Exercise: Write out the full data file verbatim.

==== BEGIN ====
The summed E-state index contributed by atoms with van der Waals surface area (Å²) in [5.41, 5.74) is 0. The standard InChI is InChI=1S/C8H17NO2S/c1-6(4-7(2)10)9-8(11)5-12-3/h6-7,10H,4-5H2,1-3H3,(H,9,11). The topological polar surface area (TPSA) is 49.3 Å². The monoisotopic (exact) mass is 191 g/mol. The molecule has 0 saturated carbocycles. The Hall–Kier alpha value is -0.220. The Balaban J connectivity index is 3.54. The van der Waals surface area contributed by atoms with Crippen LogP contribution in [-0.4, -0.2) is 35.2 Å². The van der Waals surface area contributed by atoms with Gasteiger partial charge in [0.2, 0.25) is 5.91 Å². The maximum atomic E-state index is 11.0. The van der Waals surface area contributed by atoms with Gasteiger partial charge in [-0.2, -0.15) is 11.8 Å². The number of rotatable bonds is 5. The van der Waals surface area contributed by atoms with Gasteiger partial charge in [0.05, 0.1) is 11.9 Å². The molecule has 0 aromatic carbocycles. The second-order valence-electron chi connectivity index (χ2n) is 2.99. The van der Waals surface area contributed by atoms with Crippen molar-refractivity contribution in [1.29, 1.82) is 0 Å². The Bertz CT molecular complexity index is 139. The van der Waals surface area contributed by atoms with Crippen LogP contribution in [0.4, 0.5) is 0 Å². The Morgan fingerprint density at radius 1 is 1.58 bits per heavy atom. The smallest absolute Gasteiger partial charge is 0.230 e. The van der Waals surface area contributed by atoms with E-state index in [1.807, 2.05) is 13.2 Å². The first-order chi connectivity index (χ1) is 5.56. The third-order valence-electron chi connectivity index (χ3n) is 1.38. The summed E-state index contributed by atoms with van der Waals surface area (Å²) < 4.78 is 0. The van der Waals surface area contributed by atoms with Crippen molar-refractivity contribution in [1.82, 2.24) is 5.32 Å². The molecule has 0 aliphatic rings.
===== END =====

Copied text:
The summed E-state index contributed by atoms with van der Waals surface area (Å²) in [5.41, 5.74) is 0. The standard InChI is InChI=1S/C8H17NO2S/c1-6(4-7(2)10)9-8(11)5-12-3/h6-7,10H,4-5H2,1-3H3,(H,9,11). The topological polar surface area (TPSA) is 49.3 Å². The monoisotopic (exact) mass is 191 g/mol. The molecule has 0 saturated carbocycles. The Hall–Kier alpha value is -0.220. The Balaban J connectivity index is 3.54. The van der Waals surface area contributed by atoms with Crippen LogP contribution in [-0.4, -0.2) is 35.2 Å². The van der Waals surface area contributed by atoms with Gasteiger partial charge in [0.2, 0.25) is 5.91 Å². The maximum atomic E-state index is 11.0. The van der Waals surface area contributed by atoms with Gasteiger partial charge in [-0.2, -0.15) is 11.8 Å². The number of rotatable bonds is 5. The van der Waals surface area contributed by atoms with Gasteiger partial charge in [0.05, 0.1) is 11.9 Å². The molecule has 0 aromatic carbocycles. The second-order valence-electron chi connectivity index (χ2n) is 2.99. The van der Waals surface area contributed by atoms with Crippen molar-refractivity contribution in [1.29, 1.82) is 0 Å². The Bertz CT molecular complexity index is 139. The van der Waals surface area contributed by atoms with Crippen LogP contribution in [0.4, 0.5) is 0 Å². The Morgan fingerprint density at radius 1 is 1.58 bits per heavy atom. The smallest absolute Gasteiger partial charge is 0.230 e. The van der Waals surface area contributed by atoms with E-state index in [1.807, 2.05) is 13.2 Å². The first-order chi connectivity index (χ1) is 5.56. The third-order valence-electron chi connectivity index (χ3n) is 1.38. The summed E-state index contributed by atoms with van der Waals surface area (Å²) < 4.78 is 0. The van der Waals surface area contributed by atoms with Crippen molar-refractivity contribution in [1.82, 2.24) is 5.32 Å². The molecule has 0 aliphatic rings.